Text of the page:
Thanks, everybody, for writing in with your thoughts on the title of the new book. Here is the general drift of what I’ve been receiving:
By and large, more people prefer Sacred Moments than prefer Illuminations. Those who don’t like Sacred Moments are about evenly divided by those who think it is too precious — sounding like a line of figurines — and those who think it smacks too much of traditional religion.
Those who don’t like Illuminations see it as a somewhat empty phrase. One person said it sounded like “a lighting store.”
On the other hand, those who like Sacred Moments say it articulates exactly what they hope the book is about, and what they expect from me in this type of writing. Those who like Illuminations say it sounds literate and intelligent, which is what they feel sets my writing apart from most “inspirational” writing.
An interesting idea suggested by several readers is to junk the alliterative two-word title (Simple Truths, Small Graces, Sacred Moments)altogether, and simply go with the proposed subtitle as the title: The Hidden Beauty of Ordinary Days.
The publisher is meeting with the distribution group tomorrow (they contract distribution through a major national company) to get their feelings on which title they think will be most well-received by readers. I will be very curious to see what opinions are expressed in that meeting. I have passed along many of your thoughts and emails to the publisher, so your voices will definitely be heard.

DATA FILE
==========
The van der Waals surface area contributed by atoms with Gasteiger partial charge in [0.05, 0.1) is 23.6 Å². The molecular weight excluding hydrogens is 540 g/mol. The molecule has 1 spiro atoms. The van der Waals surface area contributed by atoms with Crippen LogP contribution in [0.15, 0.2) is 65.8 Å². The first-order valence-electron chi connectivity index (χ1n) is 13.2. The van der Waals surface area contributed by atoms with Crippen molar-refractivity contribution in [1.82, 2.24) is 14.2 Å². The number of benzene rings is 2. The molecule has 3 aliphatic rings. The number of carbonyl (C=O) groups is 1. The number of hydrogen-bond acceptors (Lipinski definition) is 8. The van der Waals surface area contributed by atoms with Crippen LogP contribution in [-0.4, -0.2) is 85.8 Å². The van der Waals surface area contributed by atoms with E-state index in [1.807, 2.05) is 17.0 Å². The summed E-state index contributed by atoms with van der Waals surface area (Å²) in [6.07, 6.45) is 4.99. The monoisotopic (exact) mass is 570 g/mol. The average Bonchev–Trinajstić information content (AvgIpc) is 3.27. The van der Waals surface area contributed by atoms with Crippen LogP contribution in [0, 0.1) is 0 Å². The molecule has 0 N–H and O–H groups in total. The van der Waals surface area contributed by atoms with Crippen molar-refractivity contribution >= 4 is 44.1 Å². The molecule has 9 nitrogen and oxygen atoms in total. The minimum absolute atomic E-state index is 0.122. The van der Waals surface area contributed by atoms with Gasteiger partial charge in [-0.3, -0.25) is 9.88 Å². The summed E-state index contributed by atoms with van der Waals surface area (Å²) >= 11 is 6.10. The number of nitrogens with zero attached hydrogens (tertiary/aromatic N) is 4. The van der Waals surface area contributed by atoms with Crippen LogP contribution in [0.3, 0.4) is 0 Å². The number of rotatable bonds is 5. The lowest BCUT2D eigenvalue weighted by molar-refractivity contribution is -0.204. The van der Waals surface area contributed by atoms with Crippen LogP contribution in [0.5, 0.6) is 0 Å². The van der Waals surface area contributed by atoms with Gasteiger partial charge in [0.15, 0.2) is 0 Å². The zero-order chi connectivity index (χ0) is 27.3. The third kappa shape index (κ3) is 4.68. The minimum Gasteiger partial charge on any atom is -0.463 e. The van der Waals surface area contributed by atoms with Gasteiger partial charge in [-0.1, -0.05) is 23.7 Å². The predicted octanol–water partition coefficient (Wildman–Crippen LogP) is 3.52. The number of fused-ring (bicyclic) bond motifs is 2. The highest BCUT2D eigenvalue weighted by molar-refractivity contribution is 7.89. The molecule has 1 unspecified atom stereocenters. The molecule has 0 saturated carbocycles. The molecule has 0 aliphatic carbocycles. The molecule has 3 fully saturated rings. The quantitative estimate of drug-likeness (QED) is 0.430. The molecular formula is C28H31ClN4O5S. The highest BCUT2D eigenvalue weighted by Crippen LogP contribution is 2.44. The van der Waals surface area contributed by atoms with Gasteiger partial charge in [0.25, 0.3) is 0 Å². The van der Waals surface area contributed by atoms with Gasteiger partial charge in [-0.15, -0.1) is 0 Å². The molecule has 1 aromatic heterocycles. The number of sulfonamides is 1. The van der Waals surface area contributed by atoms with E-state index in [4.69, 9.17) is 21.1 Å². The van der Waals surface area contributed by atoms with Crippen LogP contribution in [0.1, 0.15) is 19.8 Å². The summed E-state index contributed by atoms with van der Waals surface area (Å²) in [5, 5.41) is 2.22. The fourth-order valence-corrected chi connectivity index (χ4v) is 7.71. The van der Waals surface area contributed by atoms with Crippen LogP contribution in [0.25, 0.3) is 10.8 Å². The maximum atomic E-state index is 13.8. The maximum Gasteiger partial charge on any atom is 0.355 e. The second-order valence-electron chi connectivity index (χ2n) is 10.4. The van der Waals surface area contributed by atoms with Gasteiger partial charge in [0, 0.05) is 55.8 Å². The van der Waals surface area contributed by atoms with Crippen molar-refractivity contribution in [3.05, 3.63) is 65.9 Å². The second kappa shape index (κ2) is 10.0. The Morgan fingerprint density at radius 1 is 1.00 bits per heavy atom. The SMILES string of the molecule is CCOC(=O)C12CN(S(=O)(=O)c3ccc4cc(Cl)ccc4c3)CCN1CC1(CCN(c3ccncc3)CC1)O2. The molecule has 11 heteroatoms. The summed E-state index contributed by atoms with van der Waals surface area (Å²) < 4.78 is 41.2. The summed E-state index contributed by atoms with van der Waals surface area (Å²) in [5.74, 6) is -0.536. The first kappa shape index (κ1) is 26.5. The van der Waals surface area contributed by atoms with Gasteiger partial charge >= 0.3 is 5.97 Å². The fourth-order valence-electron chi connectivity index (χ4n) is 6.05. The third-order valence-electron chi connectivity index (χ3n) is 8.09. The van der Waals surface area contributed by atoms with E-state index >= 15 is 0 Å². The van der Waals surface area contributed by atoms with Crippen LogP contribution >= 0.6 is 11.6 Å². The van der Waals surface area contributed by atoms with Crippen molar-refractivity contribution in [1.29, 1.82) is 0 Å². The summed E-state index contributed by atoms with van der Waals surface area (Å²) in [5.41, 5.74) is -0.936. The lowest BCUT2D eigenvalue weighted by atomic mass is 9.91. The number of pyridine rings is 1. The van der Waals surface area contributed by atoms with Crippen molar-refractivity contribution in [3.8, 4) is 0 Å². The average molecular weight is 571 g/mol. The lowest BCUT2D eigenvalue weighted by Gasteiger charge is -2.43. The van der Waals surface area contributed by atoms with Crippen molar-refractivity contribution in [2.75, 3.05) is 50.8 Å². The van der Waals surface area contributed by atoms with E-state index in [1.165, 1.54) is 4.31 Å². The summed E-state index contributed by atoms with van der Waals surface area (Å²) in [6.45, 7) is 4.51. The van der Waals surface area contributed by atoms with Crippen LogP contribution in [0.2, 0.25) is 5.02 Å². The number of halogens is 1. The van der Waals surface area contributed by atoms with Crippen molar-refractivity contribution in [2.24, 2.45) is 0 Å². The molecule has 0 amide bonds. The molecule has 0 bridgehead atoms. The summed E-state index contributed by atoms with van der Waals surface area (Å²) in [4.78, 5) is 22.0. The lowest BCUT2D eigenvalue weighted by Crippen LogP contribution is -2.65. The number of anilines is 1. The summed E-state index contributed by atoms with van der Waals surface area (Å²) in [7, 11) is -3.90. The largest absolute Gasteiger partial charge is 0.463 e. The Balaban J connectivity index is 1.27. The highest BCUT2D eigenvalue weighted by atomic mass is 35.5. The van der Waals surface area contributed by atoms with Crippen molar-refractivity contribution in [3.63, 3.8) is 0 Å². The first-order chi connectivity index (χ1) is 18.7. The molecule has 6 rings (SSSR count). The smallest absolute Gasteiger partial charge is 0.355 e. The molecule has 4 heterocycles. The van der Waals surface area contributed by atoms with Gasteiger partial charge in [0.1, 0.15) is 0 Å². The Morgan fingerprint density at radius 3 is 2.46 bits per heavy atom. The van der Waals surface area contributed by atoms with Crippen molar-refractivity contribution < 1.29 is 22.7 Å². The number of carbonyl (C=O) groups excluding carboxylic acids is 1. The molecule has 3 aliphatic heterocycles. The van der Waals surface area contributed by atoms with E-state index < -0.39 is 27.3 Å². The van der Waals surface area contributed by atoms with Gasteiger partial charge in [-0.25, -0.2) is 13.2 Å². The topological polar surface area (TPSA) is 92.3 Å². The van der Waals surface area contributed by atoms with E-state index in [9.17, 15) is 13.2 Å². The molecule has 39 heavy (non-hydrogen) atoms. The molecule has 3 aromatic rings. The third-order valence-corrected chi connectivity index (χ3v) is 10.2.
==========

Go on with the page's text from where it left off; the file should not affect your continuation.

Thanks so much to all of you who have written. And if any of you has a brilliant title that encapsulates the experience of finding deeper, more spiritual meanings in the ordinary events of life, send it along. If it begins with an “S” and has two words, all the better. But it is the power to evoke, not describe, that we are looking for.
One way or another, a decision is coming soon.
I’m off to Washington D.C. for several days. Then it’s up to the far North Shore of Lake Superior here in Minnesota to be the guest author at a conference on nature writing. Both trips should be absolutely inspiring — the yin and yang of the American experience: culture and politics followed by nature and solitude. I feel lucky, indeed.